Fractures

A fracture is a break in the bone. It can occur in almost any bone of our body due to different reasons. A bone may be completely fractured or partially fractured in any number of ways like crosswise, lengthwise or in multiple pieces.

Common types of fractures

  • Stable fracture: The broken ends of the bone line up and are barely out of place.

  • Open, compound fracture: The skin is pierced by the bone or by a blow that breaks the skin at the time of the fracture. The bone may or may not be visible in the wound.

  • Transverse fracture: Fracture with horizontal fracture line at a right angle to the bone’s axis.

  • Oblique fracture: Fracture with an angled pattern.

  • Comminuted fracture: Bone shatters into three or more pieces.

  • Pathological fracture: Caused by a disease that weakens the bones.

  • Stress fracture: A hairline crack due to overstressing on the area.

Causes of fracture

  • Trauma: It is the most common cause of fracture and includes fall, a motor vehicle accident, blow or messing up during a football game or other sports.

  • Osteoporosis: It is the most common risk factor that causes weakening of the bones and makes them more likely to break.

  • Overuse: Repetitive motion and stress can make the muscles tire and place more force on bone.

  • Low bone density: Especially in females, it is the most common reason for fracture.

Symptoms of fracture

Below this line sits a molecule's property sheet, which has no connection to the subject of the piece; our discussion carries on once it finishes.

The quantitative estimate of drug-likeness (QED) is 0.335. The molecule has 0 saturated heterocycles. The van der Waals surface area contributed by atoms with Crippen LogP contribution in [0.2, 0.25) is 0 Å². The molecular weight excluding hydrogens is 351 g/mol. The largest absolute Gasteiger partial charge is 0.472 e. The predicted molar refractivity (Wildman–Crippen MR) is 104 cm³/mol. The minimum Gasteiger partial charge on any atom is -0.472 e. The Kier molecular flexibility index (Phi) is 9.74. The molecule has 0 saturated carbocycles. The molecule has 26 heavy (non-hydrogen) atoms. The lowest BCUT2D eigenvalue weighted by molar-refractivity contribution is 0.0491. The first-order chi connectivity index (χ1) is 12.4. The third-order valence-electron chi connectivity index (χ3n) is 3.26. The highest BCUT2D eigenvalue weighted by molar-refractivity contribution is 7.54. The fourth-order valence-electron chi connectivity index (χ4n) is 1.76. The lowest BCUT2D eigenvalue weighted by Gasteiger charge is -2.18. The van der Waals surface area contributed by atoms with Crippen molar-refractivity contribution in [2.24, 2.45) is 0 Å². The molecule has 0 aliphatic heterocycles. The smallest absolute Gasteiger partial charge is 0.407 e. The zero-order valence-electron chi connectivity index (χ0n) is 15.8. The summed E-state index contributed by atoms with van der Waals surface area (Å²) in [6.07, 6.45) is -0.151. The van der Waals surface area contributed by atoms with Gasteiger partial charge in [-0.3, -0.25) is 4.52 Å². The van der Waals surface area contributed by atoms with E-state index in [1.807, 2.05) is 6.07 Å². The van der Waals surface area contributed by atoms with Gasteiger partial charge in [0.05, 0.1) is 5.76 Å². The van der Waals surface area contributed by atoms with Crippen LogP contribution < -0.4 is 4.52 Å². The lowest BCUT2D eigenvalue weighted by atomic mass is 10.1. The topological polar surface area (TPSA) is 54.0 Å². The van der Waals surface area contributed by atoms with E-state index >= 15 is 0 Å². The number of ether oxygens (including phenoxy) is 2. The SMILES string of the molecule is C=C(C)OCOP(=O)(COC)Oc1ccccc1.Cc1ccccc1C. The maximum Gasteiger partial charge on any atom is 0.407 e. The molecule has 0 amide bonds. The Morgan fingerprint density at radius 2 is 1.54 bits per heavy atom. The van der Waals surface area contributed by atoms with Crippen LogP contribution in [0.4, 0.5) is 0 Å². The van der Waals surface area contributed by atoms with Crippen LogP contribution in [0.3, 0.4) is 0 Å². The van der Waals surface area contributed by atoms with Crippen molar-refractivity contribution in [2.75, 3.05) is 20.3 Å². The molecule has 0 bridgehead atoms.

Almost all the fractures are very painful and may cause many of the following symptoms:

  • Inability to move the injured area

  • Loss of function in the injured area

  • Swelling and tenderness around the injury

  • Bruising

  • Deformity

  • Numbness and tingling

  • Problems moving the injured area

  • Out of place bone

  • Popping of bone through the skin

  • Pain worsens when the area is moved or pressure is applied

Diagnosis of Fracture

A careful physical examination of the patient to assess the overall condition, as well as the extent of the injury is the first step to evaluate the possibility of a fracture. This is followed by thorough history taking of the injury including how the injury occurred, patient symptoms, and medical history. After this, following diagnostic tests are performed to confirm the diagnosis of fracture:

  • X-ray

  • CT-Scan

Management of fracture

Management of all forms of broken bones must follow one basic rule: the broken pieces must be placed into position and prevented from moving out of place until they are healed.

The type of treatment depends upon the severity of the break, type of fracture and the specific bone involved. Any of the following treatments can be used to treat fractures:

  • A plaster or fiberglass cast after repositioning of the bones to keep the broken ends in proper position while they heal

  • Functional cast or brace to allow limited or “controlled” movement

  • Traction to align a bone or bones by a gentle, steady pulling action

  • External fixation is done to place metal pins or screws into the broken bone above and below the fracture site so that the bones can be kept in the proper position while they heal.

  • Open reduction and internal fixation is done to first reposition (reduce) the broken bones in their normal alignment, and then holding them together with special screws or by attaching metal plates to the outer surface of the bone.